Jonathan and Mary to Willaford and Ellen
by J. Stephen Hammontree
In June 2004, I was given the family Bible of my great-grandparents, Willaford and Ellen Hammontree. They were married December 29, 1881, and were the parents of ten children. To honor their memory, as well as all Hammontrees whose heritage I share, I trace here the lineage between them and the first known Hammontree couple, Jonathan and Mary, who were married about 1718. According to Hammontree genealogists, Jonathan and Mary Hammontree were my great-great-great-great-great-great-great-grandparents. Though there are one or two generations in the genealogy that have not been satisfactorily established, the paternal descent from Jonathan to Willaford appears to be as follows: Jonathan (ca. 1693–1758), John (1723–1786), Alexander (ca. 1746–1812), Jeremiah (ca. 1774–1814), Alexander (ca. 1796–ca. 1855), William Robinson (1827–1918), and John Willaford (1853–1942). In the genealogical account that follows, I point out which ancestral connections have not been sufficiently demonstrated, and yet why there is probable or compelling evidence to commend the present view. After presenting the specific line of Hammontrees leading from Jonathan and Mary to Willaford and Ellen, I expand my procedure so as to trace all lines of descent coming from Willaford and Ellen, accounting for their descendents through three generations. In all, I delineate ten Hammontree generations. (The ninth and tenth generations have been omitted from the online-version of this document.)
I wish to express my heartfelt gratitude to genealogists who have made compilations such as this possible. Those to whom I owe special thanks are: Brent Wiseman (my second cousin), Roy Hayes (my second cousin once removed), Trammell Lindsey (my third cousin), Roberta Pierson (my fourth cousin), Willie Hammontree (my fourth cousin once removed), G. Douglas Hammontree (my sixth cousin once removed), and Hank Hammontree (my sixth cousin twice removed). Roberta Pierson asks me to convey her acknowledgement to Hank Hammontree, as well as to Mary Ruth H. Brown (my fifth cousin twice removed) and Martha Roberson (my fifth cousin twice removed). I also owe particular thanks to my father, H. Wayne Hammontree, who compiled much of the genealogical data beginning from his great-grandparents.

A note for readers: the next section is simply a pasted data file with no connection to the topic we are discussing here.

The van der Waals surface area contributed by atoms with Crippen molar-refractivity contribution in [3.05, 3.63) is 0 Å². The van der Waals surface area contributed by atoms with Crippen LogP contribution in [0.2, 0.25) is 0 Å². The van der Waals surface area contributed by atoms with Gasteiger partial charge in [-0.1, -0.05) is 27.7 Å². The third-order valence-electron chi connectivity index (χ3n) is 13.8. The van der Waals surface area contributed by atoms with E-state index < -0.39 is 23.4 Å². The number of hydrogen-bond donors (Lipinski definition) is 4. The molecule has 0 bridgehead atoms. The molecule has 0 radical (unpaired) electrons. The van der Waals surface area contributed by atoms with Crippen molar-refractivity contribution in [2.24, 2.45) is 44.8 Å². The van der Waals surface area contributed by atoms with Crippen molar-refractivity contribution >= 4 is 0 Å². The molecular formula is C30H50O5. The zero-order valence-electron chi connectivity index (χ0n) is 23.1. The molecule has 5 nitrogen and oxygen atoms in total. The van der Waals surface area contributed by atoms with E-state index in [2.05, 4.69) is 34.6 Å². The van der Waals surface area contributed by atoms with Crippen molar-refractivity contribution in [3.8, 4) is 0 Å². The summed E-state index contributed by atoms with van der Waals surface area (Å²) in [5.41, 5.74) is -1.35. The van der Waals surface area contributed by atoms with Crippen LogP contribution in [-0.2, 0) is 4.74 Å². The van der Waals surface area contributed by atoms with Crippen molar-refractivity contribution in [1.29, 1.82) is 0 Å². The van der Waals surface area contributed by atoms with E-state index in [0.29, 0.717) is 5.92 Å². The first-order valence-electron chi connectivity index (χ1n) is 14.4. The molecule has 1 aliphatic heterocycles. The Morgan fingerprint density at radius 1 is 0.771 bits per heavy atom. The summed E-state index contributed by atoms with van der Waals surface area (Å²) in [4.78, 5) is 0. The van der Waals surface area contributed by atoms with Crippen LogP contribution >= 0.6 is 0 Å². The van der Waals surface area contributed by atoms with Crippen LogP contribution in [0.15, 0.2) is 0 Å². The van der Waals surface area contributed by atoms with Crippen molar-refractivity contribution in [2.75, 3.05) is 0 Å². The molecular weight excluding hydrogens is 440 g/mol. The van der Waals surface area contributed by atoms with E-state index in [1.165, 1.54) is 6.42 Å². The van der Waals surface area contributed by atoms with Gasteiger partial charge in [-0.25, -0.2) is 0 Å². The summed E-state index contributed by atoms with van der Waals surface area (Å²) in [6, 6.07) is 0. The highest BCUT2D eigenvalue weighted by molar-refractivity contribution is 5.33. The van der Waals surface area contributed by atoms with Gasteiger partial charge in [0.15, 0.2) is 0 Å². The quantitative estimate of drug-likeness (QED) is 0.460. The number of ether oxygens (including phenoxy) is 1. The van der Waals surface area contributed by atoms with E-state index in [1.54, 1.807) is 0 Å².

The Hammontree Surname
The provenance of the Hammontree surname is uncertain. The name has been suggested as originating in England, Ireland or Scotland, or as being an alteration or translation from French or German names. DNA testing might eventually isolate the European genetic pool from which the Hammontree Y-chromosome originates.
First Generation: Jonathan and Mary Hammontree
Jonathan and Mary are the first documented Hammontree couple. Jonathan was born about 1693; Mary, about 1697. Their birthplaces are unknown. They were married in Richmond Co., VA about 1718. They first lived in St. Stephens Parish, Northumberland Co., VA where their first two children were born, and then in North Farnham Parish, Richmond Co., VA where their third and fourth children were born.